With the nation’s childhood obesity rate triple what it was 30 years ago for adolescents, expectations that schools will do more to help keep students healthy continue to rise. But even as the U.S.Department of Agriculture plans to ban campus junk food sales, First Lady Michelle Obama touts the benefits of exercise and cafeteria turkey tacos, and school districts struggle to meet the more rigorous new federal nutrition standards, a larger question looms: How much can educators really do to influence a student’s wellness?
Author Roxanna Elden, who teaches high school English in Miami, Fla., said that while she supports the feds’ campus junk food ban – which will take effect in the fall of 2014 –there isn’t much schools can do to control the contents of the lunchboxes kids bring from home.
When she taught fourth grade in Houston a few years ago, Flamin’ Hot Cheetos were particularly popular among her students so Elden decided to use them as part of a lesson on how to read nutritional labels. (It’s worth noting some school districts already prohibit kids from bringing the snack food to campus.) Her lecture didn’t exactly go as planned.
“I tried to emphasize how bad this particular food was for your health,” Elden told me. “After the lesson the kids asked if they could eat the bag of Hot Cheetos. It turns out that as I was giving my passionate speech, they were gazing longingly at the bag and mostly thinking, ‘Mmmm, Hot Cheetos.’”
While it might indeed be tough to get kids to choose carrots over Cheetos, there’s a case to be made that the public sees schools as sharing that responsibility with parents. In April, Kaiser Permanente conducted a nationwide survey and found that 90 percent of respondents believed schools should “play a role in reducing obesity in their community” and 64 percent supported it being “a major role.” Respondents in the same survey also showed strong support for the stricter new guidelines for federally funded school meals and for limiting students’ access to junk food on campus.
The American Medical Association has recommended that children in grades one-12 be taught about the dangers of obesity and supported using revenue from proposed taxes on sugary sodas to help schools pay for such educational programs. The AMA suggested its own members volunteer to help schools implement the program. But even with that kind of goodwill effort, schools would likely struggle in the short term to find time in an already crowded academic calendar for yet another instructional mandate. On the upside, many school districts have already initiated aggressive campaigns to address student health, and many have added extracurricular programs aimed at encouraging entire families to be more active and make smarter food choices.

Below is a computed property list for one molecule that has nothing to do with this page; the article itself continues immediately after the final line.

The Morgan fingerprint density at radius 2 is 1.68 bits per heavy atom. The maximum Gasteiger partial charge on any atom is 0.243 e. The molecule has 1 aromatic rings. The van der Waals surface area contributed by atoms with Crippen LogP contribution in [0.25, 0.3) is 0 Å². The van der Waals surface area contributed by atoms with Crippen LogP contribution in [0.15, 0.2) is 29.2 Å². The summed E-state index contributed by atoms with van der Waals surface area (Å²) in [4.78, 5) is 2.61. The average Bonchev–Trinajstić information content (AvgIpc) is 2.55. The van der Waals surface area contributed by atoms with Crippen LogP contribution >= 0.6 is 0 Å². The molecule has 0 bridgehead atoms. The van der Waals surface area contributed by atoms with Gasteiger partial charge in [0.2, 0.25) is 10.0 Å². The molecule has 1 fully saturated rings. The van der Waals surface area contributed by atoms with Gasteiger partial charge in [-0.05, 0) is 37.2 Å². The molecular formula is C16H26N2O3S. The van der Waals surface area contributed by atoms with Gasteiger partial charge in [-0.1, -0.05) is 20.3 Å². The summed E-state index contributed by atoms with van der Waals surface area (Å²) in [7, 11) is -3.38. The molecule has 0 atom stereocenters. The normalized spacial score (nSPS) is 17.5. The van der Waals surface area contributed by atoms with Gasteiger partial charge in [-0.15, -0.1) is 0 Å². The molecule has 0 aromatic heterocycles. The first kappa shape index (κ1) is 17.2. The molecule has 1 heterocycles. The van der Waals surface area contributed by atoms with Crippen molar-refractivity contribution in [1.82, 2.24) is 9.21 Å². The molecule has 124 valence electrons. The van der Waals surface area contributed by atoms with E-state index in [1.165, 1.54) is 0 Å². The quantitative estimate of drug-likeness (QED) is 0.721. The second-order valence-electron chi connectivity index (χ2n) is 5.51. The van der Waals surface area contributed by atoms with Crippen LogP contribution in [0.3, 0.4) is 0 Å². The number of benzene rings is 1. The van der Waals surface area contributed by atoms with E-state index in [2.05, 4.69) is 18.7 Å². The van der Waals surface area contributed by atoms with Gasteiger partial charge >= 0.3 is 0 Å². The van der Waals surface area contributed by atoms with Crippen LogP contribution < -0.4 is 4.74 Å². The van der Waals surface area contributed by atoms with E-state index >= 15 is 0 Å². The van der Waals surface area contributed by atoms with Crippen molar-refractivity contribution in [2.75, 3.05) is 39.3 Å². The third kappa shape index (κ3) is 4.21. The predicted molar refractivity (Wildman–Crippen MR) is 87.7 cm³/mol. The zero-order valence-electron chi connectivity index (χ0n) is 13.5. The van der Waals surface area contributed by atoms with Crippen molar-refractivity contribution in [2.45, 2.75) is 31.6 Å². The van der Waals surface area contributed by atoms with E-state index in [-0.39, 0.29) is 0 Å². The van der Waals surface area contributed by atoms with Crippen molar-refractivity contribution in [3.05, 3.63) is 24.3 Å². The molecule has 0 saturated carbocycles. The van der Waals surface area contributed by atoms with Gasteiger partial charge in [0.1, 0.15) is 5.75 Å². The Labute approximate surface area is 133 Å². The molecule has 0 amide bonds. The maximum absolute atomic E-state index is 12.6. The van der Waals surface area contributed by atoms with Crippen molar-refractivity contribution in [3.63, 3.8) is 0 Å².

But let’s talk about the long term. Educators know – and the research supports – that healthy kids are better learners. Recent reports have found that obese students scored lower on standardized tests, and they’re less likely to go to college than their peers who are at a healthy weight (Jill Barshay of The Hechinger Report had a clever take on one of those new international reports, wondering if education should market itself as the next weight loss fad). What’s not clear is the relationship between students’ weight and their academic performance. Self-esteem has been found to be a factor in a student’s academic performance, according to some studies, and being overweight is therefore an influence.
Students also can’t learn when they’re not in school, and overweight kids have been found to be more likely to miss class due to health issues. In fact, A 2007 study found the rate of absenteeism was 20 percent higher among overweight children. Think the problems end when the students graduate and are no longer the school’s responsibility? Think again: Obesity-related expenses cost states billions of dollars annually in increased subsidized health-care costs and lost productivity.
For all of the criticism about Nevada’s public schools, the Clark County School District – the nation’s fifth-largest – has been ahead of the curve in several areas. One of them was eliminating junk food sales on campuses back in 2004. I should mention that the ban produced a not-so-surprising early side effect: Convenience stores situated close to the high schools reported a jump in sales in the morning and mid-afternoon hours when students were walking to and from campus. In other words, some kids only changed the source of their junk food consumption rather than their eating habits.
As the Las Vegas Sun’s education reporter, I did some quality control spot checks at various campuses after the junk food ban was passed. I found that bottled water and graham crackers had indeed replaced the sports drinks and chocolate bars — with one notable exception: the machines in the faculty lounges were fully stocked with the familiar array of candy, chips and sugary sodas. That the ban didn’t extend to the adults on campus illustrates the larger challenge facing schools, families, and communities as a whole. Improving students’ nutritional sensibilities is not just about regulating what they are allowed to consume when they’re in a relatively limited environment. It’s about setting them on a healthier path to adulthood when their choices are no one’s responsibility but their own.